ILO intends to engage a national Technical Consultant or Consulting Firm to undertake a study on Gender Equality in Health Sector, including women’s representation in Leadership positions (Women in Health Leadership), by reviewing existing administrative records, legal and institutional frameworks and conducting key informant interviews with important stakeholders to achieve study objectives mentioned above. The study will cover only Public Sector health system.
The Consultant will be required to map all relevant administrative data and records related to workers in the health sector both in formal and informal employment and draft a detailed review of existing legislation related to health workforce (at Federal and Provincial levels) and how this legislation support or hinders women’s career progression in the health sector. The Consultant will also organize bilateral consultations with WHO; senior health officials, tripartite partners (including government, employers, workers, women workers); existing institutions, and other relevant stakeholders (e.g., health professional associations including All Pakistan Lady Health Workers Association, academia, civil society organizations, etc.) and identify barriers and facilitators for gender equality in health leadership as well as key areas for improvement. The Consultant may also undertake quick online survey on any specific questions (after consulting ILO) to get first-hand information from certain group of stakeholders. The Consultant will be required to study/examine following important measures for the study:
Terms of References, Tasks & Deliverables:
The Consultant will be required to undertake following tasks :
Consultant will be required to deliver the following:
The study will be conducted during July – Oct 2021.
The Consultant / Consulting Firm will be required to identify number of workdays and fee per day for the assignment – keeping in view the scope of work.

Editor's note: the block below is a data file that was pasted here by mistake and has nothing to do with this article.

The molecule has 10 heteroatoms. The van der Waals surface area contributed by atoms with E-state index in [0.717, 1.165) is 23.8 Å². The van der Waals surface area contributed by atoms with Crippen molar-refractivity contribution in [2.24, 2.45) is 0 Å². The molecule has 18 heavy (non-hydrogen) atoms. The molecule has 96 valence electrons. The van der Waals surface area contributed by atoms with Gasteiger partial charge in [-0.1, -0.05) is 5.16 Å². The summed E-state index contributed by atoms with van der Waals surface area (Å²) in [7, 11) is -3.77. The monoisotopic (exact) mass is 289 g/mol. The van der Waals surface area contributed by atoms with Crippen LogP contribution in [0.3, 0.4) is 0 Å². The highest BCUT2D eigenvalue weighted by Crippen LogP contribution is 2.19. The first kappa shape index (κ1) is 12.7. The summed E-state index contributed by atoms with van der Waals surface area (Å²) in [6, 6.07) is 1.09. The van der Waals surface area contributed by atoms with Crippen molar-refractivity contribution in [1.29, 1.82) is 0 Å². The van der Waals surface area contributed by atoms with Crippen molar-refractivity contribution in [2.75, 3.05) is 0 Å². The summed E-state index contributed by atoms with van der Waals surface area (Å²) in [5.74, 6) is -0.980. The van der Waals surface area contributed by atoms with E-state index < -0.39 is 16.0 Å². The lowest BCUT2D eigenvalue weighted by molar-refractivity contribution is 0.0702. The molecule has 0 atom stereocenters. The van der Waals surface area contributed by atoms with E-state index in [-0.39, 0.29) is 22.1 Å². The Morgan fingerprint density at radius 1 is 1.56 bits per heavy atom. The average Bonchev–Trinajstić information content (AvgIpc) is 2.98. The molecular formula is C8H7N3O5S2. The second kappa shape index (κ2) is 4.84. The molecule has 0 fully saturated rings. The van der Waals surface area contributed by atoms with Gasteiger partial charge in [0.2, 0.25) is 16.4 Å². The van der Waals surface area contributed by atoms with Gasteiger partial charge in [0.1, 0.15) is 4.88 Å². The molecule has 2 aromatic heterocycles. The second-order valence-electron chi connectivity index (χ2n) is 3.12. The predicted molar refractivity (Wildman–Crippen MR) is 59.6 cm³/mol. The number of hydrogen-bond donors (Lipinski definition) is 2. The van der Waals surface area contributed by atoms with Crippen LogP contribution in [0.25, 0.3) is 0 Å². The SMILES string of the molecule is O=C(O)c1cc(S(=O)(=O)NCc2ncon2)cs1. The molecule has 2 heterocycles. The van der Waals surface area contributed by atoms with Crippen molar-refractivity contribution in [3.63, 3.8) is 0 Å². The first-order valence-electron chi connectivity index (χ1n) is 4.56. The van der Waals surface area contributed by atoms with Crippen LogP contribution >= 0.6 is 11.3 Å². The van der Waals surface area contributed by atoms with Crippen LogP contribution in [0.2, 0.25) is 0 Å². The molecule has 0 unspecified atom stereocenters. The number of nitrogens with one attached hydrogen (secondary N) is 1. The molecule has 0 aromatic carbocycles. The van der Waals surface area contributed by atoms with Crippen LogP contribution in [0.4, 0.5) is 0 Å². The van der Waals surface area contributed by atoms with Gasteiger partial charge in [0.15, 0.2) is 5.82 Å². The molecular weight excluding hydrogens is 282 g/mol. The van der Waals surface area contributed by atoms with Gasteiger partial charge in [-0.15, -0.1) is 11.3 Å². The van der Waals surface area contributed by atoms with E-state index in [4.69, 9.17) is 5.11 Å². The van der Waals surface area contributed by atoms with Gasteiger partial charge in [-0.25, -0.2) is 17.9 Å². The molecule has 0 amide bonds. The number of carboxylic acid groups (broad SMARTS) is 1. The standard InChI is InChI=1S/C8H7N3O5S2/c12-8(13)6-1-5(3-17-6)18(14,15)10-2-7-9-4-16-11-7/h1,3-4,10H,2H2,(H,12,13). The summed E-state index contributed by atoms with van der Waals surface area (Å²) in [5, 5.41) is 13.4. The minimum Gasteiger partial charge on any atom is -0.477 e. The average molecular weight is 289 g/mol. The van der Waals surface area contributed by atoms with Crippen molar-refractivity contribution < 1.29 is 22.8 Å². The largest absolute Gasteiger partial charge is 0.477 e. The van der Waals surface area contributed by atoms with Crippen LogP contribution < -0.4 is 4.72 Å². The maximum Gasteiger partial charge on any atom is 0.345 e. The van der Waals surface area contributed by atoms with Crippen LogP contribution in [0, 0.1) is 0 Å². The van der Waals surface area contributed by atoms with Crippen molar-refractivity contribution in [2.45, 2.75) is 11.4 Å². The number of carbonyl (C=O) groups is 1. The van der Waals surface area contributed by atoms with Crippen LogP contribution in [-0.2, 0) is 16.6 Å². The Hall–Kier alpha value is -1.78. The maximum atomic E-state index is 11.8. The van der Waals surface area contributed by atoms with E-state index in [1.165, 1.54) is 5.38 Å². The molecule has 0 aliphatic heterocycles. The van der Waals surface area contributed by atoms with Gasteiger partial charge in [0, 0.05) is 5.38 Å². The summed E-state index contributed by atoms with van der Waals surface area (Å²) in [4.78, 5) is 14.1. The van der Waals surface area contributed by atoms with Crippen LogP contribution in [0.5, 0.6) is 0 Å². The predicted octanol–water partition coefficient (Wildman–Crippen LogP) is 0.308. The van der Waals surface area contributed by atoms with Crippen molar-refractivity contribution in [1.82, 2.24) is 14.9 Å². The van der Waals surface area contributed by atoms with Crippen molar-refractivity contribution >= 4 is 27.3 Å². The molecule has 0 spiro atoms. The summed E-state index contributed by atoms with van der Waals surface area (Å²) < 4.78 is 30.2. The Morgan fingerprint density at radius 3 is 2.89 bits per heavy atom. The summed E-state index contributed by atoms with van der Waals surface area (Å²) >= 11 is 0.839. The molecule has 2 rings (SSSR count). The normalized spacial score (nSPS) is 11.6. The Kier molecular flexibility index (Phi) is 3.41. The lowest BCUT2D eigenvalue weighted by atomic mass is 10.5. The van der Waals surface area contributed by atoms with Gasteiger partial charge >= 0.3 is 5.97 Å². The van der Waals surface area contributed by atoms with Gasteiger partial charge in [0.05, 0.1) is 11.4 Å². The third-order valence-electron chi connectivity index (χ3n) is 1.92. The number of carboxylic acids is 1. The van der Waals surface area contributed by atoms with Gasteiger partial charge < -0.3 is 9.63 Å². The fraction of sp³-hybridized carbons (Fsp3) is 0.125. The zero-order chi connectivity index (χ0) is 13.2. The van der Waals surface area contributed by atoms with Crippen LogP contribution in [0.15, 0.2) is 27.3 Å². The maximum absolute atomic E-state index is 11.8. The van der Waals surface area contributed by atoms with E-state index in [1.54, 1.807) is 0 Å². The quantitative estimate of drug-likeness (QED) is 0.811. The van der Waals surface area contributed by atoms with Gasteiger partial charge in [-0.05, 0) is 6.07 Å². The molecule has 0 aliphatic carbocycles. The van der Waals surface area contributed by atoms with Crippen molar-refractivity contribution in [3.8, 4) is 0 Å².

Required Qualification and Experience
The Consultant should have the following qualification and experience:
How to submit:
Interested individuals are requested to submit the Expressions of Interest, along with following supporting documents (duly dated and signed) through email to: firstname.lastname@example.org, cc: email@example.com by 10-August-2021.
Kindly mention the RFQ reference W4H-MPTF/ILO/2021/001 in the subject of email/submission. Any proposal received without this number and received after the official closing time and date will not be accepted.
Questions and replies:
Should you have any questions, please contact us at the latest by date only by email (firstname.lastname@example.org; cc email@example.com) quoting the RFQ reference.
 ILO (2019): The Business Case for Change
 ILO (2019) ILO Centenary Declaration for the future of work
 WHO (2016): Working for health and growth: investing in the health workforce. Report of the High-Level Commission on Health Employment and Economic Growth
 International Finance Corporation (IFC) study “Women Leadership in Health”
 WHO (2019) Delivered by women, led by men: a gender and equity analysis of the global health and social workforce
 US National Library of Medicine (2014): Increasing Women in Leadership in Global Health
 ILO (2018) Care work and care jobs for the future of decent work
 WHO. Delivered by Women, Led by Men: A Gender and Equity Analysis of the Global Health Workforce produced by the Global Health Workforce Network’s Gender Equity Hub, 2019
Job Description The Assistant Finance Manager will play a vital role in improving and maintaining the financial standing of our...
3 year(s) or above experience Islamabad Responsibilities: Designing and implementing new...
Location Shahalam Market lahore Timing 9am to 9pm Share ur resume on whatsapp 03000-84-7831 Receiving Clerk...
Required Skill Set Thorough understanding and working knowledge of the following: · Tracking Budget Expenses ·...
Urgently require Accountant cum HR Generalist Skills: Must be Graduate and Masters degree will be added advantage Experience:...
Employer: The Lady Dufferin Hospital Industry: Health and Medical Location: Karachi The Lady Dufferin Hospital...
Zonal Manager Sales- Multan Responsibilities / Duties Achieve Sales and Recovery Target as per given by company monthly, Quarterly...